In Seattle, the police department's use of CS gas— short for 2-chlorobenzalmalononitrile — rubber bullets, and other "less lethal" munitions against demonstrators has set off a messy court battle between the city, its residents, and various advocacy organizations.
The Seattle City Council unanimously voted in June to ban the use of various crowd control weapons by the Seattle Police Department amid public pressure to demilitarize the department and rein in officers' use of force against protesters. However, a federal judge suspended that law from taking effect, pending a review of the Seattle Police Department's compliance with the federal consent decree, which has governed its use of force practices since 2012.
Separately, another federal judge in June issued a preliminary injunction limiting the department’s authority to use crowd weapons to "necessary, reasonable, proportional, and targeted action" in response to a "specific and imminent threat."
That has left wiggle room for police to continue using chemical and incendiary weapons against protesters, despite the public outcry.
"They're cracking down on protesters while out of the other side of their mouth saying 'Black Lives Matter,'" Murray said. "It is not okay that they're exposing people to harm in many ways."
Safe until proven otherwise?
Amid the Covid-19 emergency, many physicians have spoken out against police departments' use of chemical crowd control weapons, citing concerns that they could exacerbate an already dangerous respiratory pandemic.
Health experts have also begun to express concerns about the potential long-term consequences of such chemicals on reproductive health.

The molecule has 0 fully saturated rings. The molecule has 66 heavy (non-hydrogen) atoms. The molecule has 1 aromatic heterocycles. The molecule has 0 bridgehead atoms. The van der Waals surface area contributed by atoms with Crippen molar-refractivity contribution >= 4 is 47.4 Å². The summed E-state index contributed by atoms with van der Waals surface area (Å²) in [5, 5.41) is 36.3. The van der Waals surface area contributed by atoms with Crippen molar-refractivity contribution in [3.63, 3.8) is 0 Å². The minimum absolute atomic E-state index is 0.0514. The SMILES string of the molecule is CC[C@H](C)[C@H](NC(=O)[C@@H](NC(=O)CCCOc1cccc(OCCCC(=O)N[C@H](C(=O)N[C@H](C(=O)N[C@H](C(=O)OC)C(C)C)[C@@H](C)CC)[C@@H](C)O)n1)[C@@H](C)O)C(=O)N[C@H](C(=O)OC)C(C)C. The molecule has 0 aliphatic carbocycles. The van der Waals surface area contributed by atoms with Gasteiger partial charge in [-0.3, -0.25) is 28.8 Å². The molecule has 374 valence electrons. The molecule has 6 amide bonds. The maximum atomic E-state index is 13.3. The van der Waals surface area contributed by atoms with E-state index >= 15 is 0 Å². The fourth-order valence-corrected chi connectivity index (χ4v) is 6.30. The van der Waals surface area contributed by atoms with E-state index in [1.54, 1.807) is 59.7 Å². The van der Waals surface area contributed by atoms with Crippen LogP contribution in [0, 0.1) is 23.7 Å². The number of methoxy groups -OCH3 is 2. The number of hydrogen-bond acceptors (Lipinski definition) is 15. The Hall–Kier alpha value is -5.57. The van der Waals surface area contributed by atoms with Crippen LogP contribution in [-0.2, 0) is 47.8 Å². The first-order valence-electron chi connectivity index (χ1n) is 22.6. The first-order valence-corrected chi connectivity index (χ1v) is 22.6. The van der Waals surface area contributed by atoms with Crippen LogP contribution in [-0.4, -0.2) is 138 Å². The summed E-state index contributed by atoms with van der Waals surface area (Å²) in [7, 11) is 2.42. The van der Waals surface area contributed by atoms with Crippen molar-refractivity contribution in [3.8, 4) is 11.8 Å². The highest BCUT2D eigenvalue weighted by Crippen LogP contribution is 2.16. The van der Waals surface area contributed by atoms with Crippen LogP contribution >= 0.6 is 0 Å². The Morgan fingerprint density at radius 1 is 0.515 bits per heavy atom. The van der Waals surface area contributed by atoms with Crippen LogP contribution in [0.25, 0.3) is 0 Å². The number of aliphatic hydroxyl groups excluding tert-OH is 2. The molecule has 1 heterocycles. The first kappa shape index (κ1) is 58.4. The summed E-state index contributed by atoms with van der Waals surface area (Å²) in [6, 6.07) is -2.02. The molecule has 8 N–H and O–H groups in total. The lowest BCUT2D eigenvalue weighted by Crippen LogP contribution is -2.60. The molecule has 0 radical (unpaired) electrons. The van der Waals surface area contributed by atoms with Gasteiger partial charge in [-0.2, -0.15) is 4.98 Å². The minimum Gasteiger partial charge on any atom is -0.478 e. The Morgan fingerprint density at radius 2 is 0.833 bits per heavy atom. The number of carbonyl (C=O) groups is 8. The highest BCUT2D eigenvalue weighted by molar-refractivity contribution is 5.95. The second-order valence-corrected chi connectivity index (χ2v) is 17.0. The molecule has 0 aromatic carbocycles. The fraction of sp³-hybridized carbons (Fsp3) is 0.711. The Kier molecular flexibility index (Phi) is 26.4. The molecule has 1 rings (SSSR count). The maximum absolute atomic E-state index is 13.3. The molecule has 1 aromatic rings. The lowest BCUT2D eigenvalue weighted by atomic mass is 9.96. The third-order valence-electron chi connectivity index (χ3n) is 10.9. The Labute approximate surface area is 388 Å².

"We're in a unique situation where people who might be protesting on a really regular basis might be exposed to [tear gas] more than we've ever seen before," said Dr. Lora Shahine, a Seattle-based fertility doctor. She researches endocrine disrupters, or chemicals that could disturb one's reproductive health, causing miscarriages, or low egg quality or sperm quality, for example.
"Especially in the United States, chemicals are considered safe until proven not safe," Shahine said. "We should really rethink these chemicals because we haven't studied them in humans. So how do we know that they're safe?"
She cautioned, however, that there could be many variables at play when it comes to people experiencing atypical menstrual cycles.
"We're living in this massive time of uncertainty that can be extremely stressful. And that could certainly throw off our periods," Shahine said. She added that it's hard to tease apart what could be related to chemical crowd control weapons versus hardships brought about by the pandemic, such as job loss.
"We have definitely seen people having irregular ovulatory cycles when they're trying to conceive or having more periods than usual," Shahine said. "But I can't tell you it's definitely from tear gas."
Matthew, who is transgender, said that he had a period this summer for the first time in approximately three years since medically transitioning. That was after attending multiple local protests and being exposed to tear gas an estimated 15 times.
"I was really confused and thinking about reaching out to my primary care physician to get blood work done," said Matthew, who asked that KUOW identify him by his first name only, citing privacy concerns. "But then I saw protesters in other cities talking about it in their [social media] feeds. It was good to see that it wasn’t just me experiencing it— it was a communal problem."
Dr. Norland with the Polyclinic said she encourages anyone experiencing abnormal menstruation amid ongoing protests to contact their health care providers, "so that we can take care of them, and so that we can be a part of amassing more knowledge in these areas."
She added that while it's important to fill the information gaps surrounding tear gas and reproductive health, people who have been exposed should rest easy knowing how resilient human bodies generally are.
"We have been gestating and birthing for millions of years under a wide variety of circumstances," Norland said. "That's not to say, 'Oh, yeah, that's no big deal' — not at all. There are a fair number of evolutionary protections in place.
"The bigger picture is tear gas has been outlawed internationally as a weapon of war, and the use of it against peaceful protesters is questionable."
If you have a health experience to share related to being exposed to crowd control weapons, get in touch with KUOW journalist Liz Brazile by emailing her at firstname.lastname@example.org.